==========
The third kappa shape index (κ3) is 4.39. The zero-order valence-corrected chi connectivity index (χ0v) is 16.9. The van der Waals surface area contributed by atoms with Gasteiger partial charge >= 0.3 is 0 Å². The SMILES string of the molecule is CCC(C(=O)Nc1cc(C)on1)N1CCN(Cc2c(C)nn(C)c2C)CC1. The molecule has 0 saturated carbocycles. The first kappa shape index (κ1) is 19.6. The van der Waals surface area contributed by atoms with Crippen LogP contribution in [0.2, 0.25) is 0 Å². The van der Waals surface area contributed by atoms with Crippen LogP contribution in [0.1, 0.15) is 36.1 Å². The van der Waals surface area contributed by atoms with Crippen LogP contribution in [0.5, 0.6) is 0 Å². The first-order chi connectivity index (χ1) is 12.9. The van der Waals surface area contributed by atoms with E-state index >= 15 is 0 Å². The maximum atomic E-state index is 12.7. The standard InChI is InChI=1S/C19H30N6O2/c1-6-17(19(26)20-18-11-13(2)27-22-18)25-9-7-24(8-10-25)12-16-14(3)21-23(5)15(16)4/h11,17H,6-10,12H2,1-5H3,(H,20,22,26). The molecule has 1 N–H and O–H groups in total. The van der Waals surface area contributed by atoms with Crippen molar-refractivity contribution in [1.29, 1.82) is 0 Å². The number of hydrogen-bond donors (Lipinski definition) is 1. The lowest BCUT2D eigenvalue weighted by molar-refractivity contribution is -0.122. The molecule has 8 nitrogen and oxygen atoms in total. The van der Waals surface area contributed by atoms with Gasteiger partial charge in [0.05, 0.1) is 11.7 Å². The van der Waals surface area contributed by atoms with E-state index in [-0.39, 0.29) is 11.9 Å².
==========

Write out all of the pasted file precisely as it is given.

The third kappa shape index (κ3) is 4.39. The zero-order valence-corrected chi connectivity index (χ0v) is 16.9. The van der Waals surface area contributed by atoms with Gasteiger partial charge >= 0.3 is 0 Å². The SMILES string of the molecule is CCC(C(=O)Nc1cc(C)on1)N1CCN(Cc2c(C)nn(C)c2C)CC1. The molecule has 0 saturated carbocycles. The first kappa shape index (κ1) is 19.6. The van der Waals surface area contributed by atoms with Crippen LogP contribution in [0.2, 0.25) is 0 Å². The van der Waals surface area contributed by atoms with Crippen LogP contribution in [0.1, 0.15) is 36.1 Å². The van der Waals surface area contributed by atoms with Crippen LogP contribution in [0.5, 0.6) is 0 Å². The first-order chi connectivity index (χ1) is 12.9. The van der Waals surface area contributed by atoms with E-state index >= 15 is 0 Å². The maximum atomic E-state index is 12.7. The standard InChI is InChI=1S/C19H30N6O2/c1-6-17(19(26)20-18-11-13(2)27-22-18)25-9-7-24(8-10-25)12-16-14(3)21-23(5)15(16)4/h11,17H,6-10,12H2,1-5H3,(H,20,22,26). The molecule has 1 N–H and O–H groups in total. The van der Waals surface area contributed by atoms with Crippen molar-refractivity contribution in [1.29, 1.82) is 0 Å². The number of hydrogen-bond donors (Lipinski definition) is 1. The lowest BCUT2D eigenvalue weighted by molar-refractivity contribution is -0.122. The molecule has 8 nitrogen and oxygen atoms in total. The van der Waals surface area contributed by atoms with Gasteiger partial charge in [0.05, 0.1) is 11.7 Å². The van der Waals surface area contributed by atoms with E-state index in [-0.39, 0.29) is 11.9 Å².